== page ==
J.B. Spins

Jazz, film, and improvised culture.

Wednesday, June 24, 2015

NYAFF ’15: Cold War

Up until the crackdown on the Umbrella Protest Movement, the Hong Kong police had remained popular even when the government was not. Despite what we see in Johnnie To and John Woo movies, the police had always kept the city safe, while maintaining a reputation for integrity. That all might come to an explosive halt in Longman Leung & Sunny Luk’s Cold War (trailer here), which screens as part of the tribute to Star Asia Award winner Aaron Kwok at the 2015 New York Asian Film Festival.

The bad guys will be busy while the PR-sensitive police commissioner is attending a conference in Copenhagen. Soon after a bomb explodes in a Mongkok cinema, an emergency response police van is hijacked, along with the five cops assigned to it. “M.B.” Lee Man-bin, the grizzled deputy commish for operations swings into action, putting the force on a war footing and pulling manpower off everyday duties. Unfortunately, all he recovers during the first twenty-four hours are five mannequins wired with explosives.

Smooth-talking Deputy Commissioner for Administration Lau Kit-fai believes his colleague has over-reacted, perhaps because his son is one of the hostages. When Lee overplays his hand, Lau will move to replace him as acting commissioner. Of course, he might just regret taking ownership of the cluster-dustup codenamed “Cold War,” especially when Internal Affairs starts investigating the aftermath.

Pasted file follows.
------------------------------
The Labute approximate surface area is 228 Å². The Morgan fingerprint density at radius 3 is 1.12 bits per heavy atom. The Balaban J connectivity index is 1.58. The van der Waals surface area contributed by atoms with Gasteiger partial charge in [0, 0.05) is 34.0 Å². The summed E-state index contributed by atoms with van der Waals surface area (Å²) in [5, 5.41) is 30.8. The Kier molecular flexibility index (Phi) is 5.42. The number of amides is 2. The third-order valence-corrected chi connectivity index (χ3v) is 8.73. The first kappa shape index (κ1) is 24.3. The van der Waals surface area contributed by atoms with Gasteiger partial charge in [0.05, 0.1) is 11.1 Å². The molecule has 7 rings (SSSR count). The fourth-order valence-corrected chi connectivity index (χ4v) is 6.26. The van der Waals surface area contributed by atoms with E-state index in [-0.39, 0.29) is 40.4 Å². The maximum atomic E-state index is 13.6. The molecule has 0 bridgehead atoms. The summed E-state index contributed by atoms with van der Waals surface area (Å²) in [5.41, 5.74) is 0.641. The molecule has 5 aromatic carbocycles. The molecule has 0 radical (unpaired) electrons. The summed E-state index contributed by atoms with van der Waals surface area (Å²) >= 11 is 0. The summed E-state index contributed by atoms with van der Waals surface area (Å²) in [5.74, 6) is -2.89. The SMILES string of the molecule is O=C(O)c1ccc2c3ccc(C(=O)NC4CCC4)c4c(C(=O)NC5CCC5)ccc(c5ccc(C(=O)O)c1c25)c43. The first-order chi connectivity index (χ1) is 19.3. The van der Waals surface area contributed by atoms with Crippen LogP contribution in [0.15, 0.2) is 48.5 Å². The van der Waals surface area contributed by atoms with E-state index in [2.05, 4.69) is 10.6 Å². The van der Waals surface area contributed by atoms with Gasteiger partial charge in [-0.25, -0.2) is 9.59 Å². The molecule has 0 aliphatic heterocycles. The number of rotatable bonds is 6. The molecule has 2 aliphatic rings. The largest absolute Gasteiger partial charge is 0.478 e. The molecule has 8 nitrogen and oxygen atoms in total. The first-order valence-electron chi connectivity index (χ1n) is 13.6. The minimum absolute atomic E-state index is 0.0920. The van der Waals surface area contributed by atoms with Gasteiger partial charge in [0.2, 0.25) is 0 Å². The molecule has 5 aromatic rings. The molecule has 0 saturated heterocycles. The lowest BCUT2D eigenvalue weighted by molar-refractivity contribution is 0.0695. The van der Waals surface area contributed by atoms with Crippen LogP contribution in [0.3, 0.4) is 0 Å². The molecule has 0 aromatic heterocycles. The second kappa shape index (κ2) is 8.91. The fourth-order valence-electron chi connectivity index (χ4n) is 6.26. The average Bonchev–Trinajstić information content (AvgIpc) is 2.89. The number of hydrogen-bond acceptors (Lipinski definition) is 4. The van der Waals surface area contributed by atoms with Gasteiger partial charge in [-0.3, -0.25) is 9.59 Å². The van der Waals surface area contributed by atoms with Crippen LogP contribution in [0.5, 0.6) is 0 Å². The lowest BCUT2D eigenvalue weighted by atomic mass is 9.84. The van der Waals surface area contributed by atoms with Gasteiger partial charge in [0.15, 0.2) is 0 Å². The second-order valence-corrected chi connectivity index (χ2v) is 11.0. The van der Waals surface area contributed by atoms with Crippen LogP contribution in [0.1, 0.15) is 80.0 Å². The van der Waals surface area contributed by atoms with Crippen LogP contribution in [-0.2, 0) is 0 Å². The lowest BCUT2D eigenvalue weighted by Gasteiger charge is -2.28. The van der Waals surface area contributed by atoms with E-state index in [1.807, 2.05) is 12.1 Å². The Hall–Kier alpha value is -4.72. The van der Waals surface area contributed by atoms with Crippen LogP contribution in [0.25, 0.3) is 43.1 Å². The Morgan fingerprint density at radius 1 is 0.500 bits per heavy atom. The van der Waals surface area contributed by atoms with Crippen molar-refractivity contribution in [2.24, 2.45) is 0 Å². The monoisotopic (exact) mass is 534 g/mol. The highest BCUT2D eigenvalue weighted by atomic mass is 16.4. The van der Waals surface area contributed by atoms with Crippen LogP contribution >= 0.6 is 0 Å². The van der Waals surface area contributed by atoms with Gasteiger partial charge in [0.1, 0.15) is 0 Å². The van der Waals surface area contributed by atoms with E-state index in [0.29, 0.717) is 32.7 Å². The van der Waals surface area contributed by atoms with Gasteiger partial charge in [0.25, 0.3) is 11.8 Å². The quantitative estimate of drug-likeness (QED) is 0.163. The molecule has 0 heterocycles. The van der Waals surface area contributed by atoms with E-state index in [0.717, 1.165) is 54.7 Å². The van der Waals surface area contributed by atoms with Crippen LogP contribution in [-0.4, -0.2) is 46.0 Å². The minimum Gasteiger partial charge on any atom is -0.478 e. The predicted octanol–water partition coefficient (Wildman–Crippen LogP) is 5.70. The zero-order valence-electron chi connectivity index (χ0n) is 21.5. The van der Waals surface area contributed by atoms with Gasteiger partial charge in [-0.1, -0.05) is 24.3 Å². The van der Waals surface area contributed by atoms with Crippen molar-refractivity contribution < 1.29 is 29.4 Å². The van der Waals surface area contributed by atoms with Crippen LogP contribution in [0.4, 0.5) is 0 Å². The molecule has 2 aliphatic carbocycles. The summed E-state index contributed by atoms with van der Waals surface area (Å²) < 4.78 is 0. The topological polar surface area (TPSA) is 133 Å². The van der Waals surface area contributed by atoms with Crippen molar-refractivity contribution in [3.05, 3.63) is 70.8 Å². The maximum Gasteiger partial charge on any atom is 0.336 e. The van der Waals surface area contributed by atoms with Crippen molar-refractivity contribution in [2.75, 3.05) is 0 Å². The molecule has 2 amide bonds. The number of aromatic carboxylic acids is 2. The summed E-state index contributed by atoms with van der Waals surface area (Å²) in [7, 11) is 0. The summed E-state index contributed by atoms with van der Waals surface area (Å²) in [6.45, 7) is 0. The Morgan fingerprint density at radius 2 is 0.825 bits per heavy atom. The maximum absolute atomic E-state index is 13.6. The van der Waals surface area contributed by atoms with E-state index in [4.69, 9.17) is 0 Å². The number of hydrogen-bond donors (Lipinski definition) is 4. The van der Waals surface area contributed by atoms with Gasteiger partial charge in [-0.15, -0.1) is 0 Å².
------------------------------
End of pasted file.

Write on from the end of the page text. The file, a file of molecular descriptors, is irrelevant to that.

Cold War is a fine vehicle for Kwok, showcasing his steely, well-tailored lawman’s chops, much like the relentlessly by-the-book prosecutor in Silent Witness, selected for last year’s NYAFF. Yet not surprisingly, “Big” Tony Leung Ka-fai out hardnoses everyone as the from-the-hip Lee. He and Kwok generate sparks together, like a seat belt dragging down the highway. In fact, the best part of Cold War is the way their relationship evolves from rival into something different.

Cold War also boasts an all-star supporting ensemble, but it does not always fully capitalize, such as when Andy Lau briefly parachutes in, flashing his winning smile as Lau Kit-fai’s political patron. As the public information officer, Charlie Young holds her own with Leung in a key early scene, but she is mostly on exposition duty aside from that. However, Eddie Peng shows hitherto unseen grit as the kidnapped Joe Lee.


Co-director-screenwriters Leung and Luk try too hard to manufacture twists, but the way they merge office politics and urban warfare is definitely entertaining. Just watching Leung and Kwok go at it is seriously good fun. Recommended for fans large scale cop thrillers, Cold War screens this Saturday (6/27) at the Walter Reade, as part of this year’s NYAFF.

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